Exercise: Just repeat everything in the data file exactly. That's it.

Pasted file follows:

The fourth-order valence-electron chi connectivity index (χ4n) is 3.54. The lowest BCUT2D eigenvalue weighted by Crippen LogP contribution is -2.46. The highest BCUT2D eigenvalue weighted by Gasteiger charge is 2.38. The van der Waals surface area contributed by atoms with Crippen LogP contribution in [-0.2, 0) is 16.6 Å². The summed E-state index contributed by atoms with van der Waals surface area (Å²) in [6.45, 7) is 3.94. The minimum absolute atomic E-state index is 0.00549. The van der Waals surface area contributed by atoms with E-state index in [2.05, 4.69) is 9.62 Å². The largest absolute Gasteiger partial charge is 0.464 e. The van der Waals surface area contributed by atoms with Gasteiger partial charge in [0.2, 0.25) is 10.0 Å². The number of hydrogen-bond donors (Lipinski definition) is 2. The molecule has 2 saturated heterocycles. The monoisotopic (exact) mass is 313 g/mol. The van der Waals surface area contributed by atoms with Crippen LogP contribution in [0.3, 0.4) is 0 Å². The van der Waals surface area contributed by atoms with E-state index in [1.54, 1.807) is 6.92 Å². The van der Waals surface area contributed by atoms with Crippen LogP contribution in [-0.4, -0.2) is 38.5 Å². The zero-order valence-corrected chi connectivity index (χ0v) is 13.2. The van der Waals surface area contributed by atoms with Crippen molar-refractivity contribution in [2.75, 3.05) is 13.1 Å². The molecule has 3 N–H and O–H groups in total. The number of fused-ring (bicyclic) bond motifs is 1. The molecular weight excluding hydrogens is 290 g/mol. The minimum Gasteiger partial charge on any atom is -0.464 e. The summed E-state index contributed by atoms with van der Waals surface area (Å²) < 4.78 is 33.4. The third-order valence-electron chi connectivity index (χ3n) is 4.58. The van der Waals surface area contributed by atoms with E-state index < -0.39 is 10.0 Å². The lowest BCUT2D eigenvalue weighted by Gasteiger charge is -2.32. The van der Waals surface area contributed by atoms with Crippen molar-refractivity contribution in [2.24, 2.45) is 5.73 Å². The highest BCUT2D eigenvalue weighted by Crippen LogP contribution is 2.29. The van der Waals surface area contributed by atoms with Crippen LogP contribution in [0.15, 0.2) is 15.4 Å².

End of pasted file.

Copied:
The fourth-order valence-electron chi connectivity index (χ4n) is 3.54. The lowest BCUT2D eigenvalue weighted by Crippen LogP contribution is -2.46. The highest BCUT2D eigenvalue weighted by Gasteiger charge is 2.38. The van der Waals surface area contributed by atoms with Crippen LogP contribution in [-0.2, 0) is 16.6 Å². The summed E-state index contributed by atoms with van der Waals surface area (Å²) in [6.45, 7) is 3.94. The minimum absolute atomic E-state index is 0.00549. The van der Waals surface area contributed by atoms with E-state index in [2.05, 4.69) is 9.62 Å². The largest absolute Gasteiger partial charge is 0.464 e. The van der Waals surface area contributed by atoms with Gasteiger partial charge in [0.2, 0.25) is 10.0 Å². The number of hydrogen-bond donors (Lipinski definition) is 2. The molecule has 2 saturated heterocycles. The monoisotopic (exact) mass is 313 g/mol. The van der Waals surface area contributed by atoms with Crippen LogP contribution in [0.3, 0.4) is 0 Å². The van der Waals surface area contributed by atoms with E-state index in [1.54, 1.807) is 6.92 Å². The van der Waals surface area contributed by atoms with Crippen LogP contribution in [-0.4, -0.2) is 38.5 Å². The zero-order valence-corrected chi connectivity index (χ0v) is 13.2. The van der Waals surface area contributed by atoms with Crippen molar-refractivity contribution in [2.75, 3.05) is 13.1 Å². The molecule has 3 N–H and O–H groups in total. The number of fused-ring (bicyclic) bond motifs is 1. The molecular weight excluding hydrogens is 290 g/mol. The minimum Gasteiger partial charge on any atom is -0.464 e. The summed E-state index contributed by atoms with van der Waals surface area (Å²) < 4.78 is 33.4. The third-order valence-electron chi connectivity index (χ3n) is 4.58. The van der Waals surface area contributed by atoms with E-state index < -0.39 is 10.0 Å². The lowest BCUT2D eigenvalue weighted by Gasteiger charge is -2.32. The van der Waals surface area contributed by atoms with Crippen molar-refractivity contribution in [2.24, 2.45) is 5.73 Å². The highest BCUT2D eigenvalue weighted by Crippen LogP contribution is 2.29. The van der Waals surface area contributed by atoms with Crippen LogP contribution in [0.15, 0.2) is 15.4 Å².